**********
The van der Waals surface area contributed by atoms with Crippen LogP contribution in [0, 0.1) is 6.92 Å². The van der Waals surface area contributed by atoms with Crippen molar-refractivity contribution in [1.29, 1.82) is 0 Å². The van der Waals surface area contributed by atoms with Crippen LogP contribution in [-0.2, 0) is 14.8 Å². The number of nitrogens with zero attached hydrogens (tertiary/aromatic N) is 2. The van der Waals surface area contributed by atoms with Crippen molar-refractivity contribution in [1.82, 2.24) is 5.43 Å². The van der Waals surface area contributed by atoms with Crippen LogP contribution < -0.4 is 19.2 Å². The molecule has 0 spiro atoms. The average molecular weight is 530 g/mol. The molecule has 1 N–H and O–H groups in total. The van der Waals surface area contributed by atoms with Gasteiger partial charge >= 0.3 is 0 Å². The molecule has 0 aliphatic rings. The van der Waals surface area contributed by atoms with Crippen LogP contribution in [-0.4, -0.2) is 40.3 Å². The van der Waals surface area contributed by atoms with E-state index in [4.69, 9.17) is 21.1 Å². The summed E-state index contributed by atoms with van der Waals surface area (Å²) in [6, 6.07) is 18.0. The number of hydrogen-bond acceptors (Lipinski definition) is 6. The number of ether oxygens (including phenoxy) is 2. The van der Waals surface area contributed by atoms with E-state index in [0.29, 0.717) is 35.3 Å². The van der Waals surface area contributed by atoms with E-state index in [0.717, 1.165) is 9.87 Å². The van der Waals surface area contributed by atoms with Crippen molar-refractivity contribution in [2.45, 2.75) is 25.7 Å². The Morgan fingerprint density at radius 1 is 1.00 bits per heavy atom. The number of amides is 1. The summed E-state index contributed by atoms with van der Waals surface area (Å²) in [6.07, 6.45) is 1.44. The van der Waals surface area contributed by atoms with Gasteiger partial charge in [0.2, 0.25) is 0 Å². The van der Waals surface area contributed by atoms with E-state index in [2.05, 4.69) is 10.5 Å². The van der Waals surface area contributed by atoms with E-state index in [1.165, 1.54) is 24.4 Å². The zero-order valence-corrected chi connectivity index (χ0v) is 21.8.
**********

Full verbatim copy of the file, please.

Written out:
The van der Waals surface area contributed by atoms with Crippen LogP contribution in [0, 0.1) is 6.92 Å². The van der Waals surface area contributed by atoms with Crippen molar-refractivity contribution in [1.29, 1.82) is 0 Å². The van der Waals surface area contributed by atoms with Crippen LogP contribution in [-0.2, 0) is 14.8 Å². The number of nitrogens with zero attached hydrogens (tertiary/aromatic N) is 2. The van der Waals surface area contributed by atoms with Crippen molar-refractivity contribution in [1.82, 2.24) is 5.43 Å². The van der Waals surface area contributed by atoms with Crippen LogP contribution < -0.4 is 19.2 Å². The molecule has 0 spiro atoms. The average molecular weight is 530 g/mol. The molecule has 1 N–H and O–H groups in total. The van der Waals surface area contributed by atoms with Gasteiger partial charge >= 0.3 is 0 Å². The molecule has 0 aliphatic rings. The van der Waals surface area contributed by atoms with Crippen LogP contribution in [-0.4, -0.2) is 40.3 Å². The van der Waals surface area contributed by atoms with E-state index in [4.69, 9.17) is 21.1 Å². The summed E-state index contributed by atoms with van der Waals surface area (Å²) in [6, 6.07) is 18.0. The number of hydrogen-bond acceptors (Lipinski definition) is 6. The number of ether oxygens (including phenoxy) is 2. The van der Waals surface area contributed by atoms with E-state index in [0.29, 0.717) is 35.3 Å². The van der Waals surface area contributed by atoms with E-state index in [0.717, 1.165) is 9.87 Å². The van der Waals surface area contributed by atoms with Crippen molar-refractivity contribution in [2.45, 2.75) is 25.7 Å². The Morgan fingerprint density at radius 1 is 1.00 bits per heavy atom. The number of amides is 1. The summed E-state index contributed by atoms with van der Waals surface area (Å²) in [6.07, 6.45) is 1.44. The van der Waals surface area contributed by atoms with Gasteiger partial charge in [0.2, 0.25) is 0 Å². The van der Waals surface area contributed by atoms with E-state index in [2.05, 4.69) is 10.5 Å². The van der Waals surface area contributed by atoms with E-state index in [1.165, 1.54) is 24.4 Å². The zero-order valence-corrected chi connectivity index (χ0v) is 21.8.